Didn't PostSecret have an app, once upon a time? I seem to recall they had to shut it down since it had a massive amount of trolling going on.
posted by fifteen schnitzengruben is my limit at 5:48 PM on June 15


Me flipping through the most recent posts on Whisper:

Provocation for anonymous cybersex, provocation for anonymous cybersex, provocation for anonymous cybersex, complaining about work, complaining about parents, image macro text about relationship problems over top of an image that's already an image macro.

The more the Internet changes, the more it stays the same.
posted by codacorolla at 5:49 PM on June 15 [14 favorites]


Well, you can't expect a company to turn over your private identifying information without even a warrant if you won't give it to them, can you? Whisper needs that information! Don't be mean!
posted by GenjiandProust at 5:51 PM on June 15 [5 favorites]


I feel like we're in a weird stage where after we've all been coaxed into using our real names online by the likes of Facebook and Google, we're now thinking about putting that genie back in the bottle, but this time it's scarier somehow to deal with pseudo-anonymous people online.
posted by mccarty.tim at 5:56 PM on June 15 [2 favorites]


I am surprised it does not require my DNA and SIN to run as well...

Actually I'm pretty sure its whole purpose is to collect your sin.
posted by localroger at 5:58 PM on June 15 [3 favorites]


Also, this is different from and better than, for example, the rotting husk of kuro5hin just exactly how?
posted by localroger at 5:59 PM on June 15 [3 favorites]


This has borne forth from the dark abyss repressed memories of a metafilter-type anonymous confessional website that I was horrified by, and yet couldn't escape from; reloading the page over and over again until late in the night. It had some really high quality writing on it from time to time.

It disappeared though, sometime around 2005?

I really can't remember the name of it, and google has failed me.


There were a few, I think. I remember one which used the metaphor of messages in bottles in the ocean, and you could pull them out and then write a reply. Does that sound familiar? Can't remember the name.
posted by codacorolla at 6:00 PM on June 15


Also, if you don't pay attention to smartphone permissions for what an app can collect/control, prepare to be amazed as you look over the list. Everything wants a ton of personal information, and every app seems to ask for a new one every month or two.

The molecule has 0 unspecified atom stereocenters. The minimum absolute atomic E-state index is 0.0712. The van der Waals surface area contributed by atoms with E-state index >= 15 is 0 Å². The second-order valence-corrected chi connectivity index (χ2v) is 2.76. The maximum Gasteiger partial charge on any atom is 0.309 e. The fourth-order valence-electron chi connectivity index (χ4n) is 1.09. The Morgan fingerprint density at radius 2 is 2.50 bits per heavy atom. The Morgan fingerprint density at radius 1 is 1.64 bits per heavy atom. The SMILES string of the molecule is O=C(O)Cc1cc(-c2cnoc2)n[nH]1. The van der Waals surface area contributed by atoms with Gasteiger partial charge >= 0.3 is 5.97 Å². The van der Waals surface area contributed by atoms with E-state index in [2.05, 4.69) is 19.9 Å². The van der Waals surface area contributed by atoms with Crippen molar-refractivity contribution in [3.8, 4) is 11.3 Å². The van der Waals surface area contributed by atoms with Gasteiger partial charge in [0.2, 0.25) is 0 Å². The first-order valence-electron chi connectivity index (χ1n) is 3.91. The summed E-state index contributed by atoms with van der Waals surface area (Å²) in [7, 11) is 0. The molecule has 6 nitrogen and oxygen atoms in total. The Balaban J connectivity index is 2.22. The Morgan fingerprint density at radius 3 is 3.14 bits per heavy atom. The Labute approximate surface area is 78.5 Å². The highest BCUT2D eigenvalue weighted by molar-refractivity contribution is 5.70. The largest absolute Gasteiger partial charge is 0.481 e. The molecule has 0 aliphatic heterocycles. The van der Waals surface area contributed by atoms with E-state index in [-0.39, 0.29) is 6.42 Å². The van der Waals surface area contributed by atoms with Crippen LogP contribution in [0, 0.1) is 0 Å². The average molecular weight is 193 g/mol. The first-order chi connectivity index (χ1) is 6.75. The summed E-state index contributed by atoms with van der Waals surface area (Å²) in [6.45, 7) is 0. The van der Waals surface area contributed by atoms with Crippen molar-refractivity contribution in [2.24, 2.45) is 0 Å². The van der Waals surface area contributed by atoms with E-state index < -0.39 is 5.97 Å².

Check out this Google Nearby permission screen:
Nearby lets you connect, share, and do more with people, places, and things near you.

When Nearby is turned on for your account, Google can periodically turn on the mic, Wi-Fi, Bluetooth, and similar features on all your current and future devices. Google+ and other Google services need this access to help you connect, share, and more.

When you turn on Nearby, you're also turning on Location History for your account and Location Reporting for this device. Google needs these services to periodically store your location data for use by Nearby, other Google services, and more.
posted by mccarty.tim at 6:04 PM on June 15 [3 favorites]


I love Secret so much. It's so much fun. It's also gotten me a job.
posted by Brainy at 6:05 PM on June 15 [2 favorites]


This seems like it has the potential to be an awe-inspiringly awful bullying tool; it could be like that part in Mean Girls writ large with real-time updating.
posted by Mrs. Pterodactyl at 6:07 PM on June 15 [1 favorite]


I joined Secret and was totally underwhelmed. Maybe it's just that my friends are boring, but all I see are fairly general platitudes that wouldn't be out of place on Twitter ("Sometimes I wish people would go away for a while") and that one friend I could spot immediately because he makes the same complaints about his lack of a girlfriend on Secret as he does IRL.

Much like Snapchat, I think I might be too old to get this stuff.
posted by jess at 6:19 PM on June 15 [4 favorites]


It's also gotten me a job.

...I gotta know
posted by pwally at 6:22 PM on June 15


Not only is your identity a secret, so is their business model. This bodes well for the consumer, as always!
posted by feloniousmonk at 6:22 PM on June 15 [9 favorites]


The only way to destroy something like this is to flood it with secrets so trivial and banal that it loses any element of prurience or salaciousness.

I'll start:


My favorite Gilbert & Sullivan operetta is The Mikado, but I tell Japanese people it's H.M.S. Pinafore.
posted by TheWhiteSkull at 6:28 PM on June 15 [63 favorites]


This is the perfect example of something that VCs find useful in Silicon Valley, and then invest in as if it's scaleable. Glad someone from metafilter will make a mint selling this silly thing off before it gets riddled with ads and disappears.
posted by Potomac Avenue at 6:31 PM on June 15


If your data is going across the Internet, or really any network, you are not anonymous, and your data is not private. Even a PGP encrypted email is vulnerable to the recipient knowing how to use copy and paste.
posted by COD at 6:33 PM on June 15 [2 favorites]


According to family, it's a great app to hook up with sketchy people with psychological problems. Apparently to chat with someone in realtime you have to pay. Has anyone NOT made money over charging horny teens for the chance to hook up?